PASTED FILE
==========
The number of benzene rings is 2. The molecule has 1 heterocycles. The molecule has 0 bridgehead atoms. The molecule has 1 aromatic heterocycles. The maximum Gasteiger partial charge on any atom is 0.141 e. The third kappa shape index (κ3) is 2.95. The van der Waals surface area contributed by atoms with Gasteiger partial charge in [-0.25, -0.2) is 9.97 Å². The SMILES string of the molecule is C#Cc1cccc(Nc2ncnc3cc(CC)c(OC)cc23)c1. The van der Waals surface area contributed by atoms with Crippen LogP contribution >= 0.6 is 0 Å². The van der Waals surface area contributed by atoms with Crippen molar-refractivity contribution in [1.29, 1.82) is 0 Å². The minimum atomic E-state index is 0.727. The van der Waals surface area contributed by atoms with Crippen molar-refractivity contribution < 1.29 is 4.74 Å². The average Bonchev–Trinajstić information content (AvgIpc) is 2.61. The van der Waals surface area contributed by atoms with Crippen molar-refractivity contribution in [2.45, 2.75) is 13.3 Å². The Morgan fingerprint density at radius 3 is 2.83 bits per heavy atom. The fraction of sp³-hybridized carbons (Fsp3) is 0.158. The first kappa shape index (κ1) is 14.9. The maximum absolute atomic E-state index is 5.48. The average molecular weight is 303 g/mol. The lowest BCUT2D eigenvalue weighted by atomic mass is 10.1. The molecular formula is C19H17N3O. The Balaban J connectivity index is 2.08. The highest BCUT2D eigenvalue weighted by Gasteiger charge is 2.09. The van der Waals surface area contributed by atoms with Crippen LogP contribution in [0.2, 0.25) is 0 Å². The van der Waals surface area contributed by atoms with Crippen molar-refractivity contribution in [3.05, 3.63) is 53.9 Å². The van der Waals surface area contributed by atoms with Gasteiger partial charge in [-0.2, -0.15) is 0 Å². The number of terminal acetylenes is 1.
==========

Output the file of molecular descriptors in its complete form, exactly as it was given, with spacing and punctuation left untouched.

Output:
The number of benzene rings is 2. The molecule has 1 heterocycles. The molecule has 0 bridgehead atoms. The molecule has 1 aromatic heterocycles. The maximum Gasteiger partial charge on any atom is 0.141 e. The third kappa shape index (κ3) is 2.95. The van der Waals surface area contributed by atoms with Gasteiger partial charge in [-0.25, -0.2) is 9.97 Å². The SMILES string of the molecule is C#Cc1cccc(Nc2ncnc3cc(CC)c(OC)cc23)c1. The van der Waals surface area contributed by atoms with Crippen LogP contribution >= 0.6 is 0 Å². The van der Waals surface area contributed by atoms with Crippen molar-refractivity contribution in [1.29, 1.82) is 0 Å². The minimum atomic E-state index is 0.727. The van der Waals surface area contributed by atoms with Crippen molar-refractivity contribution < 1.29 is 4.74 Å². The average Bonchev–Trinajstić information content (AvgIpc) is 2.61. The van der Waals surface area contributed by atoms with Crippen molar-refractivity contribution in [2.45, 2.75) is 13.3 Å². The Morgan fingerprint density at radius 3 is 2.83 bits per heavy atom. The fraction of sp³-hybridized carbons (Fsp3) is 0.158. The first kappa shape index (κ1) is 14.9. The maximum absolute atomic E-state index is 5.48. The average molecular weight is 303 g/mol. The lowest BCUT2D eigenvalue weighted by atomic mass is 10.1. The molecular formula is C19H17N3O. The Balaban J connectivity index is 2.08. The highest BCUT2D eigenvalue weighted by Gasteiger charge is 2.09. The van der Waals surface area contributed by atoms with Crippen LogP contribution in [0.2, 0.25) is 0 Å². The van der Waals surface area contributed by atoms with Crippen molar-refractivity contribution in [3.05, 3.63) is 53.9 Å². The van der Waals surface area contributed by atoms with Gasteiger partial charge in [-0.2, -0.15) is 0 Å². The number of terminal acetylenes is 1.